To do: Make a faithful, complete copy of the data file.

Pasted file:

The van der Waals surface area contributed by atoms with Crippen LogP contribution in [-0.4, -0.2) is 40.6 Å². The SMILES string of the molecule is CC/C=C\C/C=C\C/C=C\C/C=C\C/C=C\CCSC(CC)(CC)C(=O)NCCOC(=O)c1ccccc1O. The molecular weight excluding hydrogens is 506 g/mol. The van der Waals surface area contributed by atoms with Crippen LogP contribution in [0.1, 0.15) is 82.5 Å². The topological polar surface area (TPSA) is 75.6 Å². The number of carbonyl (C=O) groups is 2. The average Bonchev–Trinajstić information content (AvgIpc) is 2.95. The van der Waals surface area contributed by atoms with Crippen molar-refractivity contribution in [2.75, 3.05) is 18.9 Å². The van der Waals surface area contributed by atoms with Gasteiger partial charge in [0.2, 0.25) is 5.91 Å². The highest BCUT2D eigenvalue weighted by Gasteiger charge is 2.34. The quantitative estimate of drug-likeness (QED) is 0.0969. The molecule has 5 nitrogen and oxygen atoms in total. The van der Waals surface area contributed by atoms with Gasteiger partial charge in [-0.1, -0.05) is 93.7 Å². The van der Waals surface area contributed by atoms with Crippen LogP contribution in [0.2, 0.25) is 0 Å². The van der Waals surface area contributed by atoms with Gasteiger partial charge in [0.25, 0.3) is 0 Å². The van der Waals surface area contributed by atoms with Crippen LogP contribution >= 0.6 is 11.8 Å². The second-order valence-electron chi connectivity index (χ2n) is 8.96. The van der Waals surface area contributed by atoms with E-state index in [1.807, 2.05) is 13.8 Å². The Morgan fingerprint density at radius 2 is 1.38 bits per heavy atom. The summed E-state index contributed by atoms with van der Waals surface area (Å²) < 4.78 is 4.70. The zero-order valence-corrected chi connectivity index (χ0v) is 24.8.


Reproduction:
The van der Waals surface area contributed by atoms with Crippen LogP contribution in [-0.4, -0.2) is 40.6 Å². The SMILES string of the molecule is CC/C=C\C/C=C\C/C=C\C/C=C\C/C=C\CCSC(CC)(CC)C(=O)NCCOC(=O)c1ccccc1O. The molecular weight excluding hydrogens is 506 g/mol. The van der Waals surface area contributed by atoms with Crippen LogP contribution in [0.1, 0.15) is 82.5 Å². The topological polar surface area (TPSA) is 75.6 Å². The number of carbonyl (C=O) groups is 2. The average Bonchev–Trinajstić information content (AvgIpc) is 2.95. The van der Waals surface area contributed by atoms with Crippen molar-refractivity contribution in [2.75, 3.05) is 18.9 Å². The van der Waals surface area contributed by atoms with Gasteiger partial charge in [0.2, 0.25) is 5.91 Å². The highest BCUT2D eigenvalue weighted by Gasteiger charge is 2.34. The quantitative estimate of drug-likeness (QED) is 0.0969. The molecule has 5 nitrogen and oxygen atoms in total. The van der Waals surface area contributed by atoms with Gasteiger partial charge in [-0.1, -0.05) is 93.7 Å². The van der Waals surface area contributed by atoms with Crippen LogP contribution in [0.2, 0.25) is 0 Å². The van der Waals surface area contributed by atoms with Gasteiger partial charge in [0.25, 0.3) is 0 Å². The van der Waals surface area contributed by atoms with Crippen LogP contribution >= 0.6 is 11.8 Å². The second-order valence-electron chi connectivity index (χ2n) is 8.96. The van der Waals surface area contributed by atoms with E-state index in [1.807, 2.05) is 13.8 Å². The Morgan fingerprint density at radius 2 is 1.38 bits per heavy atom. The summed E-state index contributed by atoms with van der Waals surface area (Å²) < 4.78 is 4.70. The zero-order valence-corrected chi connectivity index (χ0v) is 24.8.